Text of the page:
DOI: 10.1057/9780230294165Save Citation »Export Citation »E-mail Citation »

    Discusses Symonds’s interest in Clough in letters and his work assisting Blanche Clough in editing Clough (see Clough 1869, cited under Primary Works), focusing on their shared concerns of skepticism, sexual mores, and vocation, and in particular Dipsychus as a model of “double-mindedness” in relation to religion, sexuality, and masculinity.

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  • Dingley, Robert. “Closely Observed Trains: The Railway Compartment as a Locus of Desire in Victorian Culture.” Cahiers Victoriens et Edouardiens 53 (2001): 111–139.

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    Detailed reading of Clough’s short poem “Natura Naturans” (1849), contextualizing its meditation on the naturalness of sexual instinct in relation to newly eroticized spaces of modernity, such as the railway compartment.

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  • Maynard, John. “From Cloister to ‘Great Sinful Streets’: Arthur Hugh Clough and the Victorian ‘Question of Sex,’” In Victorian Discourses on Sexuality and Religion. By John Maynard, 39–84. Cambridge, UK: Cambridge University Press, 1993.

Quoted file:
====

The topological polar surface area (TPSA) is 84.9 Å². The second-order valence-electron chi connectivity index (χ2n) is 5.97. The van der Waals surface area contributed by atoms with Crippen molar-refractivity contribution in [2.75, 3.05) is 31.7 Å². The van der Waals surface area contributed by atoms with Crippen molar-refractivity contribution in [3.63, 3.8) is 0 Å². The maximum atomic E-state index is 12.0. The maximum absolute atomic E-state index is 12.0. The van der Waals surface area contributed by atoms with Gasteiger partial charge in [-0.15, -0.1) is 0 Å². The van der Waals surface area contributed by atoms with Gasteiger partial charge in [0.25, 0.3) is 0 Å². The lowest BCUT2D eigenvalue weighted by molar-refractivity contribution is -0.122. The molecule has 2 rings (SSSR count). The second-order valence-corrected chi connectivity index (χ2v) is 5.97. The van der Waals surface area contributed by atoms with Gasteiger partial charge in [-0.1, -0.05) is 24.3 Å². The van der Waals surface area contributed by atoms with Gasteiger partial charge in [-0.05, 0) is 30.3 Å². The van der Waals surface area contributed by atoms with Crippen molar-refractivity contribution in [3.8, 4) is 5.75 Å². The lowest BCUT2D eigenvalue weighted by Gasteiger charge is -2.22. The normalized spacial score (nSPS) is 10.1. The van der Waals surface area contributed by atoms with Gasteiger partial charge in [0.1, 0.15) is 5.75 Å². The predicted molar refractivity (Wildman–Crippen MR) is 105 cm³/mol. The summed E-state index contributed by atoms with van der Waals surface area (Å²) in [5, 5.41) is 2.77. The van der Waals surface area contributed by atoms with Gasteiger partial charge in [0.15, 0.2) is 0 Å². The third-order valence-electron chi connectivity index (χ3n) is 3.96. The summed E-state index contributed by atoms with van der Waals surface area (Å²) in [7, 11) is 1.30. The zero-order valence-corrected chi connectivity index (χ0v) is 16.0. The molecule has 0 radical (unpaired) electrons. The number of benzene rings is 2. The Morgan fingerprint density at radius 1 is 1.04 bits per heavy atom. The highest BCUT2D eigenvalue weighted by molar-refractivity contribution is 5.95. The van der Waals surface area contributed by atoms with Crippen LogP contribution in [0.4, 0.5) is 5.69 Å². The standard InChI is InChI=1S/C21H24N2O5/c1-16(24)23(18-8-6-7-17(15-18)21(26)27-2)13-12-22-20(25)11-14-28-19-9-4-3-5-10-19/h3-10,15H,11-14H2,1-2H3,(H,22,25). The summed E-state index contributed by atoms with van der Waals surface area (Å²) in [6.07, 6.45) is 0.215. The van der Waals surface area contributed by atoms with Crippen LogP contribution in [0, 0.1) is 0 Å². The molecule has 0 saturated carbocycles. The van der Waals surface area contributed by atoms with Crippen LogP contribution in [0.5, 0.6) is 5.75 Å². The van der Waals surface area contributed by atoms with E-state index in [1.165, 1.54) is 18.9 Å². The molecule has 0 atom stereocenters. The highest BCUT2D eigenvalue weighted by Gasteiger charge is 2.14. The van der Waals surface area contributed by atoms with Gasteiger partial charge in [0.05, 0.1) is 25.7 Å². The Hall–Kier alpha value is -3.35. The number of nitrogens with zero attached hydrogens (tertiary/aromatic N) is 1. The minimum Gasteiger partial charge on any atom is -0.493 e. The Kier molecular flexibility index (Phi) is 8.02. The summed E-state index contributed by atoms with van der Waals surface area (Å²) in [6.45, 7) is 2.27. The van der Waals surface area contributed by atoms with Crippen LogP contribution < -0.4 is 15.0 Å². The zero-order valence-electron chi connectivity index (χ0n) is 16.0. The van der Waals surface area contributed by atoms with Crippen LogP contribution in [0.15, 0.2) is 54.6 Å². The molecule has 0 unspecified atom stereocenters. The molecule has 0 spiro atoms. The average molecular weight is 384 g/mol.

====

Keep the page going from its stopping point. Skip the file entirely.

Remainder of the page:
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    Argues that Italy’s sensuous qualities provoked Clough to conduct a serious interrogation of Victorian conventional morality. Explores the theme of prostitution in stimulating revisionary interpretations of “Easter Day” and Dipsychus, correcting earlier critics’ views of Clough’s lack of prudishness by emphasizing the role of repression.

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  • Sharpe, William. “Confronting the Unpoetical City: Arnold, Clough, and Baudelaire.” Arnoldian 13.1 (1985): 10–22.

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    Builds on earlier discussions of Clough’s critique of Wordsworth’s detachment from politics and urbanization, in invoking Walter Benjamin’s urban theory to characterize Clough as an urban poet.

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  • Wainer, Stephanie Kuduk. Republican Politics and English Poetry, 1789–1874. New York: Palgrave Macmillan, 2005.

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    Identifies Clough as a major poet writing in a tradition of republican poetry and poetics that is not so much didactic as using form and language indirectly to explore republican ideas and sentiments.

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Influence and Reception